Routing flaps, was Re: Ping flooding

Forrest W. Christian forrestc at
Fri Jul 12 13:40:32 UTC 1996

>From reading this discussion, I think that there are two separate issues 
being discussed or argued here - specifically internal versus external 
routing methodologies.

Generally, you should never announce internal instability/reachability 
problems to the real world.  There are some exceptions of course - most 
notably issues regarding full "SPLITS" of internal networking (you end up 
with two distinct networks which don't have connectivity to them) - 
but in most of these cases you're screwed in any case as you've probably got 
aggreated CIDR blocks split up.

As far as your internal routing goes, there's arguments both ways.  In my 
network I have some "customer edge" border routers which are quite 
frankly incapable of "null0" routing.  When they get a packet which is 
bound for a link which is down they forward it back to their default, 
which, under static routing, would forward it back to them, and on and on
until the TTL is expired.

I personsonally use dynamic routing between the braindead router and the 
more clueful one (cisco) to enable discarding of packets.  When the route 
flaps down, the cisco now uses the null0 path.  When it flaps back up, 
the cisco then starts forwarding packets again.

However, the world never needs to see this - it's an internal routing 
issue and when the internal route flaps it shouldn't affect the external 

So in summary:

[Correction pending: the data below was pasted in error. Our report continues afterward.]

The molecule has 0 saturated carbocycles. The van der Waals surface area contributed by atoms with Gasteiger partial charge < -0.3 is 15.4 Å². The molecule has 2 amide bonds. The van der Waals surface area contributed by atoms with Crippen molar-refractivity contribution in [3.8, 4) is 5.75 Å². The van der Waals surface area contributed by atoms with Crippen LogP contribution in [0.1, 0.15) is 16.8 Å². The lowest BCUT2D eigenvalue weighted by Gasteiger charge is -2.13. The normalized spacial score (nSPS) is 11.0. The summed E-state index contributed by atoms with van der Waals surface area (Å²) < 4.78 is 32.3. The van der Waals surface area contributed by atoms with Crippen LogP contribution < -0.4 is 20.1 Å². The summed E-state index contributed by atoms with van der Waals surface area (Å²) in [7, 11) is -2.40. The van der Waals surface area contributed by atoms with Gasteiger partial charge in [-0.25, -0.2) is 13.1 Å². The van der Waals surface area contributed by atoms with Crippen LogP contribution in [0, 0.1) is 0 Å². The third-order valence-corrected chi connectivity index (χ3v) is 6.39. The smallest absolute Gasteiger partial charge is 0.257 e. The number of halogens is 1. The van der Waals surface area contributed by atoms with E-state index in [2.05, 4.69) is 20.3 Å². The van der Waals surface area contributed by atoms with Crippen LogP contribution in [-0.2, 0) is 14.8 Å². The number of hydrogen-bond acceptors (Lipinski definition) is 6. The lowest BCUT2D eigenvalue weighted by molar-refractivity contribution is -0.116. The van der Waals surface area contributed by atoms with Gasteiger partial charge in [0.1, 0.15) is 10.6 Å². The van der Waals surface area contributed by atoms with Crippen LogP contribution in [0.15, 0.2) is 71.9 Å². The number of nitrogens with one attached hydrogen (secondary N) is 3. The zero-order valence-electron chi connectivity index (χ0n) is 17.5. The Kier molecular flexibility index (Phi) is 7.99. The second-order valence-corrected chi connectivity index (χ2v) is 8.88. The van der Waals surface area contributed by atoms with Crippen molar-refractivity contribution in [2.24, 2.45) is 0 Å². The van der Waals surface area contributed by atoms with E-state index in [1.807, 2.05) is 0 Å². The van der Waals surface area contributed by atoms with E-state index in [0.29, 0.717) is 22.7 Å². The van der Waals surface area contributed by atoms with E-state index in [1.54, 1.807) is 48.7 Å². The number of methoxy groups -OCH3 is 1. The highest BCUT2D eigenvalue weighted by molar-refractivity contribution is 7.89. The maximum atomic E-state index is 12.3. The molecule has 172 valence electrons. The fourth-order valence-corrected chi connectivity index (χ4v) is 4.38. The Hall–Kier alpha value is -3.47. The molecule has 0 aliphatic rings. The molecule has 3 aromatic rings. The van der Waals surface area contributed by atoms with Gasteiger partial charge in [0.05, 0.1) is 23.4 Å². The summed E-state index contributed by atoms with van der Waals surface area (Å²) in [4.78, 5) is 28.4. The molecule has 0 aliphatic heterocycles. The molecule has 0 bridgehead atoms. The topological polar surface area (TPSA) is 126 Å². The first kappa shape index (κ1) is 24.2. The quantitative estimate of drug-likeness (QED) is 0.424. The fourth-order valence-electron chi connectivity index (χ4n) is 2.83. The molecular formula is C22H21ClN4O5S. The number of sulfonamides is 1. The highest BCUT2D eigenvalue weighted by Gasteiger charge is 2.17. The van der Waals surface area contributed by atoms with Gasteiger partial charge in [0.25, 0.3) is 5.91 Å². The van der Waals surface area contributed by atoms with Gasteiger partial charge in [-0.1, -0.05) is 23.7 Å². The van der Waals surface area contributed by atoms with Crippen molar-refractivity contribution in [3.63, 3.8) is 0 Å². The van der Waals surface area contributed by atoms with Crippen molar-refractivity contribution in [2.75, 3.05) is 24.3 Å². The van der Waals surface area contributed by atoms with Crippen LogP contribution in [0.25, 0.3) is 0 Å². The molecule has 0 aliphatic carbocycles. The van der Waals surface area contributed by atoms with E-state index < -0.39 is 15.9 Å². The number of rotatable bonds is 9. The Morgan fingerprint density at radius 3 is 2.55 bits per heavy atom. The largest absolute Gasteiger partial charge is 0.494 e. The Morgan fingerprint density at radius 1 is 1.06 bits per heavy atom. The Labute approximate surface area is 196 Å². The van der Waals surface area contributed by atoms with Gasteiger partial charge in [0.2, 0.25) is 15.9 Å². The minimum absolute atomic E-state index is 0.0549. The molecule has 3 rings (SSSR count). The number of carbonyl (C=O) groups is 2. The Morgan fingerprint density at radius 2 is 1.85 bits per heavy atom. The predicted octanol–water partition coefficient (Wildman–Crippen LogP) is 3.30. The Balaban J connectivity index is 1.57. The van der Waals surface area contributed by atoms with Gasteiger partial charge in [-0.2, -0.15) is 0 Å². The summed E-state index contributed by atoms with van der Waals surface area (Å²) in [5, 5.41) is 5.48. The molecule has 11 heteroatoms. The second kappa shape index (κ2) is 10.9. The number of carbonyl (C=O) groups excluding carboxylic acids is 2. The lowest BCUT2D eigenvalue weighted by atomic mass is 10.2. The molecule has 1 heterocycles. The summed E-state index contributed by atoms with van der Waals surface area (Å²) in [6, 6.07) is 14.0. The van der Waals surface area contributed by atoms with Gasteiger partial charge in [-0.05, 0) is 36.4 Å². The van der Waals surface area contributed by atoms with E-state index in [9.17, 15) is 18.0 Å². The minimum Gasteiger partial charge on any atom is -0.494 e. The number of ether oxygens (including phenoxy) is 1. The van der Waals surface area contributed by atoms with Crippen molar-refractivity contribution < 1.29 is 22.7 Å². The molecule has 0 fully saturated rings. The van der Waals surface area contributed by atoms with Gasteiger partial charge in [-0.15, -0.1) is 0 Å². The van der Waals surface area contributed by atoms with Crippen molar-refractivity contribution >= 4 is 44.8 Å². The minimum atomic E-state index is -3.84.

1) Never flap your routes in public.  What you do in your own home is 
your own business.

-forrestc at

On Fri, 12 Jul 1996, Per Gregers Bilse wrote:

> On Jul 11, 20:53, Alan Hannan <alan at> wrote:
> >   If rtra is down, I do not want rtre to send packets to rtrd to get
> >   to rtra, do I?  Wouldn't I prefer them to be stopped ASAP?
> This makes no difference.  For most intents and purposes, one-way
> traffic doesn't exist.  The only thing going down that line will
> be the odd packet intended to open a conversation -- the volume of
> this will be minimal compared to normal traffic volumes.  And even
> if you had one-way traffic in volume, it wouldn't exceed normal
> traffic levels, for which you will already have the capacity.
> Whenever you do dynamic routing when it isn't necessary, you -will-
> be emitting unnecessary updates, which nobody is interested in.  We
> have several ASs behind unstable lines behind us, from which we do
> not propagate routing changes; we set origin AS and announce
> nailed-up static routes in their AS.  Neat, stable, works -- no flap
> and no global propagation delay when the connection comes back up.
> > * Another situation is what happens when you renumber networks?
> Your router configuration will be changed ... ?  :-)
> >   What hapens when you've large number of downstream networks?  Do
> >   you really want static routes in rtrf for all networks attached to
> >   rtrs a,b,c,d,e?
> Where you cut dynamic updates off doesn't really matter.  The key
> issue is not to propapgate unnecessary updates.  I mean, is it really
> interesting that a tail circuit in Cargolia went down?  Does this
> event -have- to be announced to the Net?
> A different issue is that there are many networks with broken
> configuration.  If these people would "do the right thing", and not
> announce their instability to the Net, we'd be rid of, what?, 90% of
> all route flap.
> -- 
> ------ ___                        --- Per G. Bilse, Mgr Network Operations Ctr
> ----- /     /  /   __   ___  _/_ ---- EUnet Communications Services B.V.
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